Unlike most other trauma hospitals in Australia where the helipad sits on top of the building, The Alfred’s was built as a bridge over a major metropolitan road. Its position is unique, specifically chosen for a number of key reasons including its protection from extreme weather conditions, the angle of landing allowed by the adjacent Fawkner Park, vehicle access from the road below and the speed of access to get patients inside to resuscitation areas.
In 1988 when the helipad was commissioned, it formed part of the development of The Alfred Trauma Centre, Australia’s first ever dedicated trauma centre. Although it may look to the average person like a simple concrete bridge over a road, the helipad is so much more. As one of only two landing pads for the state’s most critical adult patients, and the only trauma hospital landing pad that can take patients in all weather conditions, it is a specialised and critical piece of infrastructure for all Victorians.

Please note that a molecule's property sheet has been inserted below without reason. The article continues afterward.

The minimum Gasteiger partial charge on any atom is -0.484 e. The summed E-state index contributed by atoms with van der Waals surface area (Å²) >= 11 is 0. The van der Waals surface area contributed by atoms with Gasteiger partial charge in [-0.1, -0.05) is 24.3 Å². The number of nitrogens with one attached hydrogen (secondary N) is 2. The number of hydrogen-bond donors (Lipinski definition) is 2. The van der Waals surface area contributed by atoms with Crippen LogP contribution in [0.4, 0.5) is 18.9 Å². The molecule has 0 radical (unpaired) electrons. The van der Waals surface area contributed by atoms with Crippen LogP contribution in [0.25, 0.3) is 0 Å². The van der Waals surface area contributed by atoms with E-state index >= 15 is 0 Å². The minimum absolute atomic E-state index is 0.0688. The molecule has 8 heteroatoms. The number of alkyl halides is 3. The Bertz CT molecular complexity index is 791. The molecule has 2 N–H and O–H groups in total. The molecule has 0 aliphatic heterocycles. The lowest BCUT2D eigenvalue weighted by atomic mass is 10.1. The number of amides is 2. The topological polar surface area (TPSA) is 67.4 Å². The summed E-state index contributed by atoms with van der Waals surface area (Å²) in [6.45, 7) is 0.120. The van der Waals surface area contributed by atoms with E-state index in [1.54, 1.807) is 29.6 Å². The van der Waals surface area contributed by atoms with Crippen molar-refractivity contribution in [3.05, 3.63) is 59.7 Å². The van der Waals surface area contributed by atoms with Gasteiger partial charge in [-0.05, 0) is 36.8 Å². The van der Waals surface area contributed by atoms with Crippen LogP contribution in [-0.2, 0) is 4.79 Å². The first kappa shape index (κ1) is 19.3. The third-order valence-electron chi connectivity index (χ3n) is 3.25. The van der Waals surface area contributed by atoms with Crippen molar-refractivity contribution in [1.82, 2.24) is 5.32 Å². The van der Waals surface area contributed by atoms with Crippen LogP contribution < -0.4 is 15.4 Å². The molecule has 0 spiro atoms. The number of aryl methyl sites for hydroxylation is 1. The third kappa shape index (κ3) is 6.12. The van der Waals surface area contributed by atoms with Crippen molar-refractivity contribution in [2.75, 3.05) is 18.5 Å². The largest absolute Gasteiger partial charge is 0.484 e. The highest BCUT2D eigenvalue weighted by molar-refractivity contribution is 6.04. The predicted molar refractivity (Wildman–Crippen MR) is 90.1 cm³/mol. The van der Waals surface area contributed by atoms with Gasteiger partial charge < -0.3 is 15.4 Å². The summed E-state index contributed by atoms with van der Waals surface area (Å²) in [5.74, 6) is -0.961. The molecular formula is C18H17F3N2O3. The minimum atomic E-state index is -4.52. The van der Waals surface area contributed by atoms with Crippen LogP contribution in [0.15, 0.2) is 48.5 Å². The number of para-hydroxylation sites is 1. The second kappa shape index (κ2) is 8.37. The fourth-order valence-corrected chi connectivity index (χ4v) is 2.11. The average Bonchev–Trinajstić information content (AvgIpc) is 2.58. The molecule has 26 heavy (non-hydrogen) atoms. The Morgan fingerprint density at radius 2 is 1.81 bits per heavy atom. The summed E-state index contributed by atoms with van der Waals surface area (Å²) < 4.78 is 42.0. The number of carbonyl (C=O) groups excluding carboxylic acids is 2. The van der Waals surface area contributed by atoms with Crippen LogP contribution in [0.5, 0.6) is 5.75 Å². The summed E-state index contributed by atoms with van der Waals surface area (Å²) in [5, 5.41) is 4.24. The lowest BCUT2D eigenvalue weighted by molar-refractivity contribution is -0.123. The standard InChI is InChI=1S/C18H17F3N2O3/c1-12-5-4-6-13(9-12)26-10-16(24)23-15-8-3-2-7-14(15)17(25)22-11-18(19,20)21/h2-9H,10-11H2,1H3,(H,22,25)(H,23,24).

An extraordinary engineering accomplishment, the helipad was designed and built to hold up to four helicopters at the same time (more than any other hospital helipad in Victoria) so it could support mass emergency situations. One third of a century ago the $18 million cost was a huge investment but one that has saved many lives.
However, to ensure it remains the best possible ‘front door’ for critically ill patients, important upgrades are required. Improvements will assist pilots in achieving a safer approach and landing, provide better patient transfers to and from the aircraft and enable pilots to perform essential pre-flight aircraft inspections and emergency aircraft maintenance at night.